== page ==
CBABC welcomes new President, Margaret A. Mereigh

  • September 05, 2018

The Canadian Bar Association, BC Branch (CBABC), announces Margaret A. Mereigh as its new President for the 2018-19 term. Margaret has been a CBABC member for 27 years, during which she has held numerous volunteer roles including, provincially, as Vice President, Secretary Treasurer, elected member of its governing Provincial Council, Government Relations Committee member and on the Advisory Committee to the Judicial Council of BC. Nationally, she has volunteered as Chair of the National Standing Committee on Legislation and Law Reform, and as a member of the National Criminal Justice Section Committee, the National Sections Council, the National Resolutions, Constitution and By Laws Committee, the Membership Committee and the Supreme Court of Canada Liaison Committee.

Margaret is senior appellate Crown Counsel with the BC Prosecution Service and prosecutes criminal appeals in the BC Court of Appeal and the Supreme Court of Canada. Highlights of her 27 year career as Crown Counsel include working as trial counsel in R. v. Gladue (a just approach to sentencing aboriginal offenders) and the Air India trial (a prosecution of an act of aviation terrorism).

Margaret is dedicated to CBA values, including equality and diversity. “Half of the Canadian population are women,” she said, “yet despite women attaining higher levels of education and working in the same roles as their male counterparts, women do not hold positions of leadership in any great number. The gender divide continues.”

During her early work as Crown Counsel in smaller BC communities, Margaret met many Indigenous men, women and youth from neighbouring reserves. Their stories emerged as an experience of poverty, limited education, little employment opportunity, addiction, physical and sexual violence built on a history of discrimination.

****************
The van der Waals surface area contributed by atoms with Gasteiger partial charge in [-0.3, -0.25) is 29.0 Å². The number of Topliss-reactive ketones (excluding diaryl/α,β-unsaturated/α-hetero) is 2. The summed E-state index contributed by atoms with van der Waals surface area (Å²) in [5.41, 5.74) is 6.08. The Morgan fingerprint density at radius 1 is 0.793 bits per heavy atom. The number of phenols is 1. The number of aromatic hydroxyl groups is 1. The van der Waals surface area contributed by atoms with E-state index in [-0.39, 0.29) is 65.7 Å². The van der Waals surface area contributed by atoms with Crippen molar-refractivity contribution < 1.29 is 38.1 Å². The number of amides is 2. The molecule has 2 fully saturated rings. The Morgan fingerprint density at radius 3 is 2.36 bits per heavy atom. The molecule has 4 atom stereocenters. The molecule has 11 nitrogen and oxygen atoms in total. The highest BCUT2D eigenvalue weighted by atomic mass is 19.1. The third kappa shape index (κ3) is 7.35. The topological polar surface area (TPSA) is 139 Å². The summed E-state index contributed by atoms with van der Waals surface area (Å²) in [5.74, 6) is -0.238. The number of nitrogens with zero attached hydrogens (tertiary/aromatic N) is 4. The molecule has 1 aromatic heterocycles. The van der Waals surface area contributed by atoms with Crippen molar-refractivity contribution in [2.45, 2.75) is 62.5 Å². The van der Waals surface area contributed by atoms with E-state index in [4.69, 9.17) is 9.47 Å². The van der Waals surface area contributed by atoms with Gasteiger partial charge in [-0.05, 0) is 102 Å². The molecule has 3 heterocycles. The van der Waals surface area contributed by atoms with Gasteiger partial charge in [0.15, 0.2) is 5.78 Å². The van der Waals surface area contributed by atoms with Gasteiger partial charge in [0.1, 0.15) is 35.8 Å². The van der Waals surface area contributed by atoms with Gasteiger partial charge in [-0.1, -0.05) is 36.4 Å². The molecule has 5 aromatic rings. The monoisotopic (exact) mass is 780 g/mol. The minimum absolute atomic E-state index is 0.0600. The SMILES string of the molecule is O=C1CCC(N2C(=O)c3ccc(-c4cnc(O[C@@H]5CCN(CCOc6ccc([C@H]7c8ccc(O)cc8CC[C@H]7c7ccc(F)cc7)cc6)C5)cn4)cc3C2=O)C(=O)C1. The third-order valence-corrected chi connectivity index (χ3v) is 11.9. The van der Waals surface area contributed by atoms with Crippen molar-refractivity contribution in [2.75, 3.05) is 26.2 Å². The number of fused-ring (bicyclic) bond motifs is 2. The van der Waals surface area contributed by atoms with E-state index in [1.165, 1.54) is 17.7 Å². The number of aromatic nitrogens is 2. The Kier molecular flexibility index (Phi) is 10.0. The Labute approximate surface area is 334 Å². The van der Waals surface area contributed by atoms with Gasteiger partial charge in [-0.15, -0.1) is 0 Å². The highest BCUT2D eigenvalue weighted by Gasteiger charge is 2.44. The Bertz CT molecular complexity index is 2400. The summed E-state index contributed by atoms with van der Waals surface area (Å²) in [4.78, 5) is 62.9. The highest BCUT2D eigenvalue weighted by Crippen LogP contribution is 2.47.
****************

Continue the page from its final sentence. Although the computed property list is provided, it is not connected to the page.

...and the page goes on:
“I am passionate about CBABC’s role in advancing the calls to action in the Truth and Reconciliation Commission Report, through acknowledgement and education of the Indigenous experience, recognition of Indigenous legal systems and embracing reconciliation. As a West Indian from the island of Trinidad,
a former colony of Spain, France and then Great Britain, I have developed some understanding of the colonial experience,” said Margaret.

Margaret graduated with a B.A. and a LL.B. from the University of British Columbia and a LL.M. from the University of London, The London School of Economics and Political Science. She has served on the boards of Community Legal Assistance and the UBC Law Students’ Legal Advice Program.

As a past president of the Canadian Mental Health Association (Vancouver/Burnaby and Vancouver/Fraser Branches), Margaret is a strong supporter of mental health. In addition to the challenges of learning about and managing a mental illness with health care professionals, persons with a mental illness face other challenges, including stigma, unemployment, and finding safe and stable housing and supportive social networks.

The Canadian Bar Association is the professional organization representing more than 38,000 lawyers, judges and law students across Canada with over 7,000 members in British Columbia.

Kent Hurl                                                                                            
Member Communications Officer